Much thought and preparation goes into creating a perfect Thanksgiving feast for our families. As you prep and savor your Thanksgiving dinner, consider your furry family member as well. During the holiday season when food and holiday décor is plentiful, it’s important to be conscious of the potential health risks that could arise if proper precautions are ignored.
From toxic foods to little-known hidden dangers, listed below are some do’s and don’ts to guarantee your beloved pet safely enjoys all the Thanksgiving festivities with the rest of the family.
Our clever pets can easily retrieve objects from trash bags, especially when we’re preoccupied with Thanksgiving prep and social priorities. Items such as roasting bags, plastic wraps, strings or skewers are particularly dangerous to animals. If swallowed, an intestinal blockage could occur and cause some serious health issues and hefty medical bills. Some symptoms of an intestinal blockage include vomiting, loss of appetite, diarrhea and burping. If your pet swallows a hazardous item, it is critical to take your pooch or feline to the vet for an examination.
As you clean up from cooking, be sure to double-check the floors! It’s probable you’ve dropped a couple things here and there while cooking, and foods like onions, grapes, and chocolate are toxic to our pets. A little crumb here and there might not cause much harm, but with a houseful of guests, the risks to your pet can be heightened.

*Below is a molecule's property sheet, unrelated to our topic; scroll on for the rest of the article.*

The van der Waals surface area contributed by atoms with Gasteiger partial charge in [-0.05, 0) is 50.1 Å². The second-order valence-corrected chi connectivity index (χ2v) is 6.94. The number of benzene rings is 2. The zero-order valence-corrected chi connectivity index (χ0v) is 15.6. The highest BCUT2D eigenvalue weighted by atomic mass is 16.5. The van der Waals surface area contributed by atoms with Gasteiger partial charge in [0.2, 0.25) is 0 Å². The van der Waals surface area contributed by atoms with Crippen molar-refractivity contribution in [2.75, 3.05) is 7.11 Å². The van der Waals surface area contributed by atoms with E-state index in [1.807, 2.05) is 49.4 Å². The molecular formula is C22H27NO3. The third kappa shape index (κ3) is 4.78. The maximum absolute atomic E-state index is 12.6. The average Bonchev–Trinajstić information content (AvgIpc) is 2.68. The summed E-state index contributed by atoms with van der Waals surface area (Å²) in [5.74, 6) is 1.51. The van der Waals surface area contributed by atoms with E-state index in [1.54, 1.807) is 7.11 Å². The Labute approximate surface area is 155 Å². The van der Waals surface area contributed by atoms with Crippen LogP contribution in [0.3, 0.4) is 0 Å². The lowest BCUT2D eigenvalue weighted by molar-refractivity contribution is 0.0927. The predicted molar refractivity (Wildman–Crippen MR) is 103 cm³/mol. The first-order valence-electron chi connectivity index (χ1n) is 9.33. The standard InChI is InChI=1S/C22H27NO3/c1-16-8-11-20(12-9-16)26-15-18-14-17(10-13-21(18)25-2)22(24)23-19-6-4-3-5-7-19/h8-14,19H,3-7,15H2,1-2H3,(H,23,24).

Is it possible to cook a delicious feast for our family and not feel guilty about excluding our pets? The good news — yes, you can include them without the guilt! Here is a list of foods you can feel confident feeding your beloved pal, embracing them in the celebration.
- Melons & Berries
- Peanut butter
- Green beans & Carrots
- Chicken & Turkey (plain, no seasoning or spices)
- Pumpkin (no sugar added, pure pumpkin puree only)
Food items aren’t the only toxins our pets may come across this Thanksgiving weekend. For those eager for the holiday season, the tree may already be up, generating more risks. These items can produce digestive issues and choking hazards. Confirm the following items are well out of reach.
- Aluminum foil
- Decorations — lit candles, tinsel, and wired décor
- Liquid Potpourri
- Plants — lilies, holly, and mistletoe
Avoid feeding your pet scraps, especially bones. Not only could the bones cause your furry family member to choke, but any dietary changes could induce gastric issues or pancreatitis, leading to an unforeseen visit to the animal hospital.
As you prep a Thanksgiving plate (or bowl) for your precious pet, ensure the following foods don’t make way into your dog or cat’s tummy.
- Grapes & Raisins
- Anything with added sugar
- Candy or gum
Consider following these simple Thanksgiving do’s and don’ts to help keep your pet safe and so that your entire family can enjoy a safe and special holiday.
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